A TP-link Tapo C310 security camera streaming audio/video to the FOSS Viseron NVR software running on an Odroid-C2 single board computer/home server.
Because I couldn't resist the temptation of a technical challenge, despite my dislike of surveillance in general (sorry principles!).
The Tapo C310 makes a couple of authenticated RTSP streams available at
/stream1: a high res stream (1920x1080 or 2304x1296 depending on how you set it up)
/stream2: a low res stream (640x360)
These streams are a bit quirky; they're fixed at 15 fps, and use the
pcm_alaw audio and
h264 video codecs. This audio codec choice is a pain, as it means you have to re-encode if you want to put it in
.mp4 containers rather than
.mkv containers, which aren't as well supported (I'm looking at you, Firefox!).
Still, this is enough for us to plug into a Network Video Recorder (NVR) program which can pull the feed, process it, and save it.
Viseron is a fairly straightforward open source NVR program that should be just the job. I like it because it's modular, written in python, and quite efficient. This means that you don't have to play with all the bells and whilstles of AI object detection or graphics cards if you don't want to. It'll manage all the boring stuff, like deleting old video files, making the setup fairl simple.
Even better, it's shipped in Docker containers so it's super easy to spin it up and get it going without worrying about dependencies, daemons, or other faff like that! So we spin up a container
docker run \ -v /mnt/nvr/segments:/segments \ -v /mnt/nvr/recordings:/recordings \ -v /mnt/nvr:/config \ -v /etc/localtime:/etc/localtime:ro \ -p 8888:8888 \ --restart unless-stopped \ --detach \ --name viseron \ roflcoopter/viseron:latest
Note that we're binding some directories on our filesystem as volumes in the container. This allows the recordings and config files to be stored on an external HDD plugged into the server, rather than doing all that writing on fragile flash memory (which is a great way to kill your micro-SD card/eMMC!). We're also port forwarding on 8888 to allow us to view the admin interface on the local network. And finally we're using the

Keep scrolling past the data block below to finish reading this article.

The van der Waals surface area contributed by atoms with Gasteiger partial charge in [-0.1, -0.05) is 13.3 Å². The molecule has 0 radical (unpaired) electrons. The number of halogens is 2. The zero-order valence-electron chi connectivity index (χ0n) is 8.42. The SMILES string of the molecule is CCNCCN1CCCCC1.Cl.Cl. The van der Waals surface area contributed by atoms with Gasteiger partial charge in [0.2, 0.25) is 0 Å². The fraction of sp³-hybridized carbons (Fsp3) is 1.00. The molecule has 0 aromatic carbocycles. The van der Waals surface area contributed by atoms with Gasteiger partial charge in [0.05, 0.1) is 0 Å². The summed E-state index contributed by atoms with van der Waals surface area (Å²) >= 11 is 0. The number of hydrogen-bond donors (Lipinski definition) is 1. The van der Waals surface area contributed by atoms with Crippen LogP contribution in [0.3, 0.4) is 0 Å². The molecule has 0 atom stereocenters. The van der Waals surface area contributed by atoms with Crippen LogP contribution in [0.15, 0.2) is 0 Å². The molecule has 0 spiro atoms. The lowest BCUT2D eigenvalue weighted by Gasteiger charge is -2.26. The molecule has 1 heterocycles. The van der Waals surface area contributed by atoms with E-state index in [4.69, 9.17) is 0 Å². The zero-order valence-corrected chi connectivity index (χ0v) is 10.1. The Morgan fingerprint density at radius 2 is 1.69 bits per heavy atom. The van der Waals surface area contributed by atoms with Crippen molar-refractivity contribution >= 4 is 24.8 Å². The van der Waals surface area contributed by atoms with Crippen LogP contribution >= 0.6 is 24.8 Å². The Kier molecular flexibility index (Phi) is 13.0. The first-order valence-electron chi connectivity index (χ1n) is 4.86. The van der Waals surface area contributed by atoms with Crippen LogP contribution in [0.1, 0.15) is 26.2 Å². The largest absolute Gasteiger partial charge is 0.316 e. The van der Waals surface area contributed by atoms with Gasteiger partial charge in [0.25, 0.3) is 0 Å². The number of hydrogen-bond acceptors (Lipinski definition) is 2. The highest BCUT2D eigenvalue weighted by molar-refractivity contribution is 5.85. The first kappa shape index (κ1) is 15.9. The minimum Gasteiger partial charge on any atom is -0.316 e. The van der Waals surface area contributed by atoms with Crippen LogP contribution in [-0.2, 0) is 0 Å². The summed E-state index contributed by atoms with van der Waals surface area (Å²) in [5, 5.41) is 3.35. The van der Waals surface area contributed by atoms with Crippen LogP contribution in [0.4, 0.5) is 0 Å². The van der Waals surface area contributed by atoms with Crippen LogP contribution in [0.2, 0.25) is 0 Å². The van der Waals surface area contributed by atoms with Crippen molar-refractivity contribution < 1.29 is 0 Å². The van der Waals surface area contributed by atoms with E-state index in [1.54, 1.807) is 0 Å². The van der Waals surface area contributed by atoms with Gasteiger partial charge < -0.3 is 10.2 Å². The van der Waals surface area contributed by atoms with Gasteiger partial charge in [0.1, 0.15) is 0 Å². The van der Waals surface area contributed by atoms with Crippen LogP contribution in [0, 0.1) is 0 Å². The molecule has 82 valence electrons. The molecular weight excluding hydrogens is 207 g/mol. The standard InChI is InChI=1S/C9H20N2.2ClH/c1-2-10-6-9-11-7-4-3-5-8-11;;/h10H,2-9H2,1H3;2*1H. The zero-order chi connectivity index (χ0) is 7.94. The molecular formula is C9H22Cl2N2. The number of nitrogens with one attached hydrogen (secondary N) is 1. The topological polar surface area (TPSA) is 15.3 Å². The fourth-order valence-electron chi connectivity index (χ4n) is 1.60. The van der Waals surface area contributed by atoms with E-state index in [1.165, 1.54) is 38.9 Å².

restart flags to keep the process alive in the background.
What about setting up Viseron itself? Well the documentation for configuring Viseron is pretty good, and as we're only using the basic
ffmpeg camera and
background_subtractor motion detection components the setup is quite simple:
## Cameras ffmpeg: camera: hillview_front: ### Recording stream name: Tapo C310 host: cameras.local.ip.address port: 554 path: /stream1/ username: username_set_in_tapo_app password: password_set_in_tapo_app audio_codec: aac codec: h264 fps: 15 width: 2304 height: 1296 ### Low-res stream substream: path: /stream2/ port: 554 audio_codec: aac codec: h264 fps: 15 width: 640 height: 360 recorder: lookback: 20 extension: mp4 ## Motion detectors background_subtractor: motion_detector: cameras: hillview_front: width: 320 height: 180 trigger_recorder: true fps: 1 area: 0.01 threshold: 15 alpha: 0.1 ## NVR nvr: hillview_front:
First we tell the
ffmpeg component how to connect to the camera. Since we've got access to high and low res streams we use them both so that the high-res stream is used when saving recordings but the low-res stream can be used for out motion detection (saving us valuable processing power!).
Next we specify the exact encoding parameters for each stream. We have to do this because we want to save our files in
.mp4 containers so they can be viewed using the web interface on Firefox, which means
ffmpeg needs to re-encode the streams. We also tell the recorder to save the 10 seconds prior to any event as well as the event itself.
We set up the motion detector to trigger the camera recorder when it detects motion, and tweak the default parameters to ensure we catch the motion we want but ignore random noise. This is well documented except for the
alpha property, which is poorly described. It's best to think of this as how sensitive the motion detector is to fleeting glimpses - a low alpha makes the motion detector sensitive to fleeting glimpses, whilst a high alpha allows the motion detector to ignore these.
The system works great!
Motion triggers recordings which I can view (with sound) from the web interface. If I'm away from home then I can check in on the Tapo app to get a live feed, knowing that the recordings are safe inside the house so even if the camera is damaged they'll still be stored. The docker container will even recover itself in the event of a power cut!
I don't think I'll ever need it (although the dash-cam I installed in my car with the same discomfort about surveillance has been proven worthwhile!), but it was fun to set up.